Skip to main content

Vegetable

All Vegetable Content

Variety of vegetable seedlings growing in small containers near a windowsill.

Vegetables

Whether you are a beginner or have a green thumb, our tips will help your garden flourish.

Colorful variety of pumpkins, winter squashes and gourds on display.

Pumpkins, Winter Squashes and Gourds: How to Grow It

There are many varieties of pumpkins, squashes and gourds available for planting in the garden. Learn how to select, plant, grow and harvest them in this article!

A colorful variety of freshly, harvested bell peppers.

Peppers: How to Grow It

Peppers are heat-loving vegetables that require a long, frost-free season and full sun. Peppers can be sweet or hot, and range in color from green, yellow, orange, red and purple to brown.

Row of beets growing in a garden.

Beets: How to Grow It

Beets are commonly grown for their bulbous roots, but their tops can also be harvested for greens, and they are an excellent source of Vitamin A as well as calcium. They grow best in the cooler temperatures of spring or fall.

Zucchini ready to harvest. Courtesy: Mary Roduner

Summer Squash: How to Grow It

There are many types of summer squash, including the familiar zucchini (which can be green, green-striped, or yellow), crookneck, straightneck, patty pan and more.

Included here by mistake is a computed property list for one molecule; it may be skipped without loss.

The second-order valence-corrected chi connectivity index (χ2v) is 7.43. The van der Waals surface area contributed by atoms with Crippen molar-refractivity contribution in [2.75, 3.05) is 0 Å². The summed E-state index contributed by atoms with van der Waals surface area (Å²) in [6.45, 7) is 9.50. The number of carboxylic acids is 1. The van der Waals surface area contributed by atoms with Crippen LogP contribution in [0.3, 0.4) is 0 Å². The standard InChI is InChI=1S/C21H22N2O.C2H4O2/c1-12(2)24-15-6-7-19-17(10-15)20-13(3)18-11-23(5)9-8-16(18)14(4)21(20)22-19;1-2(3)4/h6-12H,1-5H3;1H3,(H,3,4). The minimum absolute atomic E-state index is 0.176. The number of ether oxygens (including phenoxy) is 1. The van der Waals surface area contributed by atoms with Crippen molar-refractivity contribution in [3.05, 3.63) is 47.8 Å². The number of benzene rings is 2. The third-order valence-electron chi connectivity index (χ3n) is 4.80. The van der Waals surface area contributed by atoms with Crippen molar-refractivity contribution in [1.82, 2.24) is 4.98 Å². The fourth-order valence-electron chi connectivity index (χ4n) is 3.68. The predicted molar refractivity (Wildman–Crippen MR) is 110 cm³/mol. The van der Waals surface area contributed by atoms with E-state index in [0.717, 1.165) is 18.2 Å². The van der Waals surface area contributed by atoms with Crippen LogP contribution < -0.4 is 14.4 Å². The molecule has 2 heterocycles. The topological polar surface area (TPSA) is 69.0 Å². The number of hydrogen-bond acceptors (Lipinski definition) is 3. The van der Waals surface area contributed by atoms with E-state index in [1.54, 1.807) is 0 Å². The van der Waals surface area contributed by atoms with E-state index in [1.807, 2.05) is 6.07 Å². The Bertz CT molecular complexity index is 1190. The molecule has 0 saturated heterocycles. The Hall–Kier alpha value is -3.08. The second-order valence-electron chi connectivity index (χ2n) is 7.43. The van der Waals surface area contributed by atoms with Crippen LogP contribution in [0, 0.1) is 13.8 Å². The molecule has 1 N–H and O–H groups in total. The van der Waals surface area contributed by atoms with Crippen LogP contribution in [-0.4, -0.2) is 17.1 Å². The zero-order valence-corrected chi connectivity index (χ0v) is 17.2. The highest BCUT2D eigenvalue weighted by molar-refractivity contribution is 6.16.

Several bundles of fresh carrots on display at a farmers market.

Carrots: How to Grow It

Carrot is a hardy, cool-season vegetable. Carrots are eaten both raw and cooked and they can be stored for winter use.

Two rows of leafy, salad greens growing in a garden.

Salad Greens: How to Grow It

Salad greens, grown for their leaves, are cool-season crops. Most salad greens can be planted very early in the spring, and many will germinate in soil temperatures as low as 40° Fahrenheit.

Green beans growing a garden.

Green Beans: How to Grow It

Snap beans, also called “green beans” or “string beans” (although most modern varieties do not have strings) are harvested when the pods contain immature seeds, and the pods are still succulent.

A lush, green cluster of garden peas with several pods developed.

Peas: How to Grow It

The most common type of pea in American gardens is the shelling pea, also called the “garden pea” or “English pea.” Tender, sweet peas are removed from thin, tough pods before eating.

steaks in a pan with a meat thermometer

Family Food Cent$ newsletters

The Family Food Cent$ Newsletter is published by the SDSU Extension Expanded Food & Nutrition Education Program (EFNEP) and Supplemental Nutrition Assistance Program Education (SNAP-Ed) through a partnership with the South Dakota Department of Social Services.